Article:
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Q: In September, a 400-or-so pound black bear came into my backyard and sat by the huge pile of shelled corn I’d put out for the deer. He sat there for a good half hour, sitting in the sun, posing for pictures on the stealth cam, and basking in his own beauty, but he didn’t eat a single kernel (see above).
In December, however, he came back and bent steel to get at the itty-bitty little thistle seed in my feeder. I don’t understand how those tiny seeds can be so filling, while he snubbed his nose at the trough of sumptuous corn. Can you explain why the black bears don’t seem the least bit interested in corn piles, but can’t seem to get enough of millet? —Jenny Mount, Oxford, NJ
A: First of all Jenny, let’s take a look at my cousin raiding your feeder on video:
Wow—look at him go! First of all, I’m typically not a picky eater—I’m an opportunistic one, and I’ll generally go for whatever is easiest or most plentiful. That said, I do develop some preferences: Grizzlies in Alaska wait for salmon, while bears in Yellowstone prefer seeds from whitebark pine, and bears in Glacier go for army cutworm moth larvae under rocks. These preferences are usually based upon availability: I’m looking for the most available caloric bang for my buck.
All of which plays into my answer to your question. I can’t explain exactly why my furry familiar didn’t go for the corn in that moment; it’s possible that he had already feasted, and simply wanted to mark that place for a return meal later. Or maybe he detected your presence, and had past experiences with humans and knew not to take it any further for risk of reprisal. It’s even possible he was just enjoying a good bask.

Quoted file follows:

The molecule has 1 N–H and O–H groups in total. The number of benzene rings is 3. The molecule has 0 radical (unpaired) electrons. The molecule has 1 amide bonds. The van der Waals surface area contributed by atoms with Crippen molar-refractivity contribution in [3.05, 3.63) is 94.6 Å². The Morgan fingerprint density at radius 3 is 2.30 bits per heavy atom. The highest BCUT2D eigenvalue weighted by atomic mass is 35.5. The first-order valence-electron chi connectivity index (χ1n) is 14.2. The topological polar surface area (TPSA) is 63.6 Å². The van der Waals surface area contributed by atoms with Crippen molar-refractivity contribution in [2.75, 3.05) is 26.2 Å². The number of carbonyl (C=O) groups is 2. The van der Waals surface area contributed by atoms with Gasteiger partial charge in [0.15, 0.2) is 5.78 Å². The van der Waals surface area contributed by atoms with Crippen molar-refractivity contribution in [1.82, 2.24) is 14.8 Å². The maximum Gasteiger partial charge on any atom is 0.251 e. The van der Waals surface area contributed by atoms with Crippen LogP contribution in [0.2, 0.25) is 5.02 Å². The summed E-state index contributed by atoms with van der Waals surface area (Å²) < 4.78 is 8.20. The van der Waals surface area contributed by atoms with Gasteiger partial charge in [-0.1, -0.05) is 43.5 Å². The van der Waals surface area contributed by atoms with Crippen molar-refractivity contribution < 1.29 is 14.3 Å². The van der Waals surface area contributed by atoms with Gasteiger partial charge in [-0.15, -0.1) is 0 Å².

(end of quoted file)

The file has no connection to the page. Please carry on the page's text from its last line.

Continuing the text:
But we can find a clue on why he went nuts on your nuts in your original question: The nut-raid took place in December. By that point, he was probably getting pretty desperate to fill up on any sustenance he could before bedding down for the winter. Once we go into hyperphagia, enormous amounts of work are worth it to fatten up even a little bit. And nuts would have more fat-building agents than sweet corn, so your cache was of particular value.
And now a quick request from bear to human: You might want to consider removing the feed piles for a few seasons. While I know I’m beautiful, and you love gazing upon my majestic form, it raises the risk that I’ll graduate to raiding your garbage and turn into a problem bear. And I almost always come out on the losing end of that one.
Got a question for the bear? Send it to firstname.lastname@example.org.